ISLAMABAD (Reuters) – Osama bin Laden’s son Sa’ad was probably killed by a U.S. missile strike in Pakistan earlier this year, U.S. National Public Radio has reported, citing U.S. intelligence officials.
Sa’ad bin Laden, a prominent figure in the murky relationship between Iran and al Qaeda, was believed to have gone to Pakistan after spending a number of years under house arrest in Iran, U.S. intelligence officials said in January.
A missile fired from a U.S. drone aircraft is believed to have killed him sometime this year, NPR cited an unnamed U.S. counter-terrorism official as saying on its website.
U.S. intelligence agencies were “80 to 85 percent” certain Sa’ad bin Laden was dead, the official said, adding that he was not important enough to be targeted himself but was “in the wrong place at the wrong time.”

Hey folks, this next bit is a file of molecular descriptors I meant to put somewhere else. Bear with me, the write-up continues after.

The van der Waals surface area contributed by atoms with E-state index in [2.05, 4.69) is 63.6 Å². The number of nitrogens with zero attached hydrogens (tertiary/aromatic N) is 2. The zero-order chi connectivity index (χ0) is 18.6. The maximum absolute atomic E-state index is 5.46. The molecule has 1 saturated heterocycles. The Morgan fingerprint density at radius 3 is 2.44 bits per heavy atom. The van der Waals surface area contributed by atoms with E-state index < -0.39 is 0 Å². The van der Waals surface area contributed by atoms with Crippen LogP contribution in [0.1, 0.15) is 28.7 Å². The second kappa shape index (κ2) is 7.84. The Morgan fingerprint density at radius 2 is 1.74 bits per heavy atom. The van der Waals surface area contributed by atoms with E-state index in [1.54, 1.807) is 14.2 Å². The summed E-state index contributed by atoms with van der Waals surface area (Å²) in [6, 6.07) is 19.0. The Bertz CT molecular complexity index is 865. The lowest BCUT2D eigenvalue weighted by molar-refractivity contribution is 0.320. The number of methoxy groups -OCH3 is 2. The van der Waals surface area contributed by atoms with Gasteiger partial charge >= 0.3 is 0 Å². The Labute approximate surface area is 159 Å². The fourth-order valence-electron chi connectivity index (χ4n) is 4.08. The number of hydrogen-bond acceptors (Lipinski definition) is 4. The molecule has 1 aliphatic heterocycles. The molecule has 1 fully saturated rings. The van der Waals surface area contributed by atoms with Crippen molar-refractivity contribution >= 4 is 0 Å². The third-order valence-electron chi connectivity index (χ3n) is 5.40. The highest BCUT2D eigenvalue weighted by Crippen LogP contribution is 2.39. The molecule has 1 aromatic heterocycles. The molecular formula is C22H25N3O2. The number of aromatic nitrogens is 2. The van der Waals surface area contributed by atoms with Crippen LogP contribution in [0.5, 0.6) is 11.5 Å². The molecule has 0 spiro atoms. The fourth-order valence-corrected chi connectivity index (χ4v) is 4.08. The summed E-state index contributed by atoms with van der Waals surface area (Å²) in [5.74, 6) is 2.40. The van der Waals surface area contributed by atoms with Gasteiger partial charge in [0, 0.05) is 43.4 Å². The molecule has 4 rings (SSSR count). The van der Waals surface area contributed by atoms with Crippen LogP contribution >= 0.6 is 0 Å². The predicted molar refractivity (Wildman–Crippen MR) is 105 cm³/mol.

It was not clear whether Sa’ad bin Laden was near his father when he died, NPR added.
The official described him as being active in al Qaeda, but not a major player. He was thought to be in his late twenties.
U.S. forces have stepped up their drone attacks in Pakistan since last September, targeting Taliban and al Qaeda-linked militants in areas bordering Afghanistan.
The United States has carried out close to 50 such air strikes since the beginning of last year, killing about 470 people, including many foreign militants, according to a tally of reports from Pakistani intelligence agents, district government officials and residents.